Book Helps Make More Successful Leaders
How many successful people learn from past failures and develop new tools to make sure those failures never happen again? One could say that the ability to develop these tools is the very core of successful leaders and organizations. Yet, how would you feel if someone said those very tools that helped you become successful will become the same tools that contribute to your failures? That statement would feel like an oxymoron, but that is exactly what Dr. Marshall Goldsmith and Mark Reiter tell us in their book “What Got You Here Won’t Get You There.”
The idea that what brought us previous success will not bring future success is almost foreign to us, but if we understand that we are always improving or declining — and that stagnation is a myth — the idea will be easier to digest.
The biggest issue Dr. Goldsmith brings up in this book is what successful people should stop doing and not start doing. By understanding common behavioral flaws identified in this book, we can change and improve our lives and careers. What becomes our career roadblock, Dr. Goldsmith notes, is our behavior, not our technical skills. There are informational and emotional flaws that can be categorized into different categories: information-sharing, information-withholding and emotion-related.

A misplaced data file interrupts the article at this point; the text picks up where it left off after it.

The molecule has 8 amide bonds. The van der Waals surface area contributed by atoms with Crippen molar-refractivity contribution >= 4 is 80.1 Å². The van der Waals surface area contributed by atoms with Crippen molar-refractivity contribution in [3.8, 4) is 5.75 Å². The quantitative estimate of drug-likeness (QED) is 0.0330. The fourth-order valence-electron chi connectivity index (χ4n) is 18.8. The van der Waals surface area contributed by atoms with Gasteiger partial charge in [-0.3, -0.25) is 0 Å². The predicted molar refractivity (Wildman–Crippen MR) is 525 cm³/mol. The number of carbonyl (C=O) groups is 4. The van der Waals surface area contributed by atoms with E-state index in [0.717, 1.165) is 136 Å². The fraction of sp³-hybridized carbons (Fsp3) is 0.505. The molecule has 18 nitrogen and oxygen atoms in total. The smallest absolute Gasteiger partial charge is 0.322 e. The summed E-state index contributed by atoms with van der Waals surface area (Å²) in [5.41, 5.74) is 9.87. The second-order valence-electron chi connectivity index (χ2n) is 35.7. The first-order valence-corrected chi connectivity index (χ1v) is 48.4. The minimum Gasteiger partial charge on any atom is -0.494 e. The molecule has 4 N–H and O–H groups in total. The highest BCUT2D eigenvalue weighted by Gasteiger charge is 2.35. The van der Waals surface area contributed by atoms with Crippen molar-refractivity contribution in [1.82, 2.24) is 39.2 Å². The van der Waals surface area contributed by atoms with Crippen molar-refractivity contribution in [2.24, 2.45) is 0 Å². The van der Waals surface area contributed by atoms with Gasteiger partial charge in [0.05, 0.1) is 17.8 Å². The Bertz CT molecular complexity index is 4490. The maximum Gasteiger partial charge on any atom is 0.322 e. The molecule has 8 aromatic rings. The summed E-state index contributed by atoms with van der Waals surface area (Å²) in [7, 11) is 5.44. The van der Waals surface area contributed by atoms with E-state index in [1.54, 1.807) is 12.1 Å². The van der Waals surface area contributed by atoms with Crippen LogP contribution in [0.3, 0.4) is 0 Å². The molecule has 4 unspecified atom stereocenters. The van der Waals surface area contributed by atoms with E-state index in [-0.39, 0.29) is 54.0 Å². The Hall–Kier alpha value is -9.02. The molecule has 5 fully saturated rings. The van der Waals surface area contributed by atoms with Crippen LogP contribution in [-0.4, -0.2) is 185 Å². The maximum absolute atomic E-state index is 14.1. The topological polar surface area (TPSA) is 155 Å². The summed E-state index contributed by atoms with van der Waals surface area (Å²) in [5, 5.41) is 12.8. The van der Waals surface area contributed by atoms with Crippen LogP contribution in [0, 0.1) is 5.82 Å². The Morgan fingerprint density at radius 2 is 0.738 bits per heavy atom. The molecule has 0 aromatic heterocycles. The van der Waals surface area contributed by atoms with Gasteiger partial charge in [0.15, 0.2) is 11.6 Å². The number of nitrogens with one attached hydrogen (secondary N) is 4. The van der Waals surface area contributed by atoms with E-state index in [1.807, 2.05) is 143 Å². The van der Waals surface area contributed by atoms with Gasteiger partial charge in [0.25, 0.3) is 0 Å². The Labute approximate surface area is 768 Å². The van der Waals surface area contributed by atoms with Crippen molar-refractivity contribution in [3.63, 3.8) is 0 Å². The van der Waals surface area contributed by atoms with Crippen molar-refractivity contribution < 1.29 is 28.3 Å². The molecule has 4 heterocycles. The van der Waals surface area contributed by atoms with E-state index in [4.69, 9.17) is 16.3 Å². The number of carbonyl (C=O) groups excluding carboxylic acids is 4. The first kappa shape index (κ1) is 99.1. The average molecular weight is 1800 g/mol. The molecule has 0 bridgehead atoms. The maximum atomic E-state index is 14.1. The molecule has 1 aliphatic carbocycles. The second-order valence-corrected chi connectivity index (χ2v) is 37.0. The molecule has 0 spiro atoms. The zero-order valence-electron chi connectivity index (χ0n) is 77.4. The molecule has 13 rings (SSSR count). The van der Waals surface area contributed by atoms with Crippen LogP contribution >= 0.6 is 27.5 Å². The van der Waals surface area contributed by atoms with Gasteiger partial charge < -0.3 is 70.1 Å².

Information-sharing flaws include being negative, overcontributing to projects (which takes ownership away from other employees), and statements beginning with “no,” “but,” or “however.” Information-withholding flaws involve the failure to give recognition or express gratitude, and a refusal to express regret. Examples of emotion-related flaws are destructive comments, “winning” arguments at the expense of a client or employee, speaking when angry, excuse making, not listening, and goal obsession despite moral, ethical or legal concerns.
Recognizing these flaws is the first step to changing and doing so successfully requires courage to stay the course. Dr. Goldsmith outlines seven key methods to keep people on the road to improvement: accepting feedback, apologizing, advertising your efforts to change, listening, expressing gratitude, following up, and feeding-forward (i.e. asking what can be done to improve in the future).
I have learned immensely from this book. By reading it, you will learn as well that if we have the courage to look in the mirror and be honest with ourselves, we can identify our flaws and become better, more successful leaders than we ever thought.
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